Apple surprised a lot of people by releasing Safari 3.1 today (myself included!), and amongst its list of new & improved features (
videotags! SVG in
background-image!) are two which will be of interest to readers of this blog: full CSS3 selectors support, and web fonts.
The first means that Safari now supports the missing nth-child / nth-of-type selectors, which are useful for styling tables and lists (amongst others), and also now passes our Selectors Test (which, while by no means exhaustive, is very useful). Opera 9.5 will also support these selectors; Firefox 3 probably won’t, IE8 is unknown.
The second is the more exciting to me, and I’ve already written a quick introduction (with example) on my own blog. In a nutshell, you can now embed fonts in your pages to display even to users who don’t have that font installed. There’s a longer article with more examples on A List Apart.
We’d known most of this was being implemented by Webkit/Safari, but had no idea it would be coming so soon. Congratulations to the whole team, and here’s hoping it serves as an example to the other browser makers.
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Hmm, SVG in image seems to work, but not as CSS background… See for example:
Can anyone confirm?
Is it me, or either none of the testsites work, or Safari fails to play the video?
Safari 3.1 released - congratulations to the Webkit team :: Coding and Dreaming says:Comment » March 19th, 2008 at 2:33 am
[...] pointed out in an article on CSS3.Info that Safari 3.1 had been released either by a standalone install or automatic software update for [...]
Can’t get the audio or video working. The examples over at dev.opera using svg as a background is not working.
Im running Safari on windows.
@Madis and Middlman: The simple demo with quicktime movie is available on this page: http://webkit.org/blog/140/html5-media-support/
If you want to play demos on that page: http://my.opera.com/desktopteam/blog/2007/11/08/experimental-video-build-released-on-opera-labs you which plays theora files, you should first install XIPH quicktime component: http://xiph.org/quicktime/download.html After installing it please remember to start quicktime first and after that restart Safari.
As far as I tested stop buttons doesn’t work in Safari and also SVG files with video element doesn’t work.
Regarding SVG as background-image. Unfortunately using SVG in this case and also as src attribute for img element is currently limited to svg files with explicit width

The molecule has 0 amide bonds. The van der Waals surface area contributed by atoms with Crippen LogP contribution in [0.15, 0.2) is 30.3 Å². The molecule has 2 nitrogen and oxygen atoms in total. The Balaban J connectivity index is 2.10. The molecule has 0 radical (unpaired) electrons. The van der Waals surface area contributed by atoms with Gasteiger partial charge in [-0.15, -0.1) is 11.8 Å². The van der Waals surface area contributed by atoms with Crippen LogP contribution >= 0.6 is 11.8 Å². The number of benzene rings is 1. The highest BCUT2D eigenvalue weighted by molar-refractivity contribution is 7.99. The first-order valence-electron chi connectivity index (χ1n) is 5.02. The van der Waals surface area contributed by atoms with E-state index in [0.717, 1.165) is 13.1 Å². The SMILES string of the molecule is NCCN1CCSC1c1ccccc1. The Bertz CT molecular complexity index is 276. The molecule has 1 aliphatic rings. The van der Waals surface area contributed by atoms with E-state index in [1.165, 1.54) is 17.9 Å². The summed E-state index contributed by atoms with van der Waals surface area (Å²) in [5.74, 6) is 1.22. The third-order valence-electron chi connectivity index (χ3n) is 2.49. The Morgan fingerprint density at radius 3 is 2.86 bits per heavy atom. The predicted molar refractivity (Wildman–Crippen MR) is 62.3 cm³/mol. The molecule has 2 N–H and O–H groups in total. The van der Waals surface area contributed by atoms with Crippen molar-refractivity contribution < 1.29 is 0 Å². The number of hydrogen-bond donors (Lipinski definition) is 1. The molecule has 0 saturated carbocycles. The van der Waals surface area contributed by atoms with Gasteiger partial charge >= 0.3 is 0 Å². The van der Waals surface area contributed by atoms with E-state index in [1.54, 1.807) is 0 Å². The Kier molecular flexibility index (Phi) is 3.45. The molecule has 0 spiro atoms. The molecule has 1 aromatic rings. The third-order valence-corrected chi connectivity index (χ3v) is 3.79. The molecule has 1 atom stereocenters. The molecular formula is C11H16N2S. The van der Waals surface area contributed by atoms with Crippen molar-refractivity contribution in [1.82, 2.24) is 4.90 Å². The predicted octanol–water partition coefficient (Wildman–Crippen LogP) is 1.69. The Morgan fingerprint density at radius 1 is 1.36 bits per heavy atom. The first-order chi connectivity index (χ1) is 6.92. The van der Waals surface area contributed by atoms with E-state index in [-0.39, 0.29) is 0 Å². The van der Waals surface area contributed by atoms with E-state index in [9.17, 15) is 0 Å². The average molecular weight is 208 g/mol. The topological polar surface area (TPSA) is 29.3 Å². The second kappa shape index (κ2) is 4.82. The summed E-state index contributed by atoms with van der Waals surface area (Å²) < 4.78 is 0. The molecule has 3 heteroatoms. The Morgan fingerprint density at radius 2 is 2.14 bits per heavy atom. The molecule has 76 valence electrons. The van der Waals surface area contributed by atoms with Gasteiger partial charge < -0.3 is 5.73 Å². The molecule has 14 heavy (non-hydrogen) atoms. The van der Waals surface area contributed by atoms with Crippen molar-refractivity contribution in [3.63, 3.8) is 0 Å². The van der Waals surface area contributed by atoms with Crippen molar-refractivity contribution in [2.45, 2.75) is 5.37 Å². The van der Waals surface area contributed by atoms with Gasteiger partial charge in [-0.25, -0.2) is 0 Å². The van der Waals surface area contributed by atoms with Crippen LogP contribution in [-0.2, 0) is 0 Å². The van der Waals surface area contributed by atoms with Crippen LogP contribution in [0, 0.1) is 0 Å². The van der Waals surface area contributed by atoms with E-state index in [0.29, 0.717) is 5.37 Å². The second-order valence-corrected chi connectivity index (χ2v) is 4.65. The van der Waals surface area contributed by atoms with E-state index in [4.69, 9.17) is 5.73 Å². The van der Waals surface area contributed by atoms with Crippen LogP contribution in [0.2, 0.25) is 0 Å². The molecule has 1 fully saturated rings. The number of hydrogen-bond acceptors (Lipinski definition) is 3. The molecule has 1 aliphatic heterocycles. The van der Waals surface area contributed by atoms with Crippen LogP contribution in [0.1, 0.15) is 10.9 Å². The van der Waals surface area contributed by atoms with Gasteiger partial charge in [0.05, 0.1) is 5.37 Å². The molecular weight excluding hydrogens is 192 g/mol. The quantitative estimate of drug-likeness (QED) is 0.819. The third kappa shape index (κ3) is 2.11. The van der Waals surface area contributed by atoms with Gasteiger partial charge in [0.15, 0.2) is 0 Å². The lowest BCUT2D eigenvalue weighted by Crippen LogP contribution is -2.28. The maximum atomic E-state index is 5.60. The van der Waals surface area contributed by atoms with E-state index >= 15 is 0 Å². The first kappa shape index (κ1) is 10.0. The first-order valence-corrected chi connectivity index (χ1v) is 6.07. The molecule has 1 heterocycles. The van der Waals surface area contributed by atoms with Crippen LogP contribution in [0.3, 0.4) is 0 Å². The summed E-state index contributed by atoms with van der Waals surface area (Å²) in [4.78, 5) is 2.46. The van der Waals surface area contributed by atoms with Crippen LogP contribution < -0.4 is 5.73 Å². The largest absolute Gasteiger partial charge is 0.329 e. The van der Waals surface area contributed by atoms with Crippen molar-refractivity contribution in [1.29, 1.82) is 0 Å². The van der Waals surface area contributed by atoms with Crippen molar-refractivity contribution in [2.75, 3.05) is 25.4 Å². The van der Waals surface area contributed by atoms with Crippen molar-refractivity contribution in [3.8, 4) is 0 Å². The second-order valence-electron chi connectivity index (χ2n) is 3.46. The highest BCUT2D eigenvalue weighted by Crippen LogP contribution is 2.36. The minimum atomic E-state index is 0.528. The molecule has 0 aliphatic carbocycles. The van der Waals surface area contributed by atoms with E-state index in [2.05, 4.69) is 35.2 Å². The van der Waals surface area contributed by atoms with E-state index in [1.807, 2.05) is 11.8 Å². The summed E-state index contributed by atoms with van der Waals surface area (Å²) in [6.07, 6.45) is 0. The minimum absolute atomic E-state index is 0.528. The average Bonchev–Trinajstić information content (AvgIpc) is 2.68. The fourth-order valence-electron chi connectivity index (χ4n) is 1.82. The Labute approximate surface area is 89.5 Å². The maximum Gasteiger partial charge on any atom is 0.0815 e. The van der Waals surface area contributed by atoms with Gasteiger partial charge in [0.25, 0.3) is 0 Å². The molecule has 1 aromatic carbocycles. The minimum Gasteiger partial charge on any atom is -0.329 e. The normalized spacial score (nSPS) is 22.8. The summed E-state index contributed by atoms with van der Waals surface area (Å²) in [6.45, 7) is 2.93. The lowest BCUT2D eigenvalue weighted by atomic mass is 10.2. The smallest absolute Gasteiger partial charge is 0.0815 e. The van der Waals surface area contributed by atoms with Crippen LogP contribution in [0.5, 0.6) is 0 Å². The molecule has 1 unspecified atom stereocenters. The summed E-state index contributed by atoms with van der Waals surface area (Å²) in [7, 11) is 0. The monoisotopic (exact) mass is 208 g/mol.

and height set. Check this comment for details: http://bugs.webkit.org/show_bug.cgi?id=5971#c23
The Video and Audio stuff used in Opera’s examples wont work, as Opera supports Ogg Theora (just like Firefox). As you can imagine, Apple owns proprietary video format wrappers like Quicktime .mov. It seems they’d prefer to push those rather than a open format like ogg. You can see this on iPhone, where Quicktime is pushed for video instead of Flash (which is also proprietary, but at least works on more platforms than Quicktime does). Ogg will work in Safari if you install the codec in Quicktime, but you can’t rely on users to do that.
Martin: the video on that page doesn’t work here. I get the fallback text instead. Probably because I uninstalled Quicktime, as I grew tired of it being overly obtrusive and doing evil things behind my back (changing my settings, ignoring the options I chose, etc).
Still, I expected it to propose me to download Quicktime in order to view the video. After all, they’ve been forcing it down my throat all this time, why not now?
RefreshCleveland promotes design, technology, usability, and web standards in Cleveland, Ohio » Blog Archive » Safari 3 meet CSS3 says:Comment » March 20th, 2008 at 10:33 pm
[...] Gasston has a great post with examples over at [...]
Your CSS test says that it passes on the “:checked” pseudo-element. But I don’t think it should pass that, because user changes of the checked status (i.e. by clicking to check or uncheck a checkbox or radio button) do not trigger style changes on the element. At least they do not when there is a sibling selector combined with it.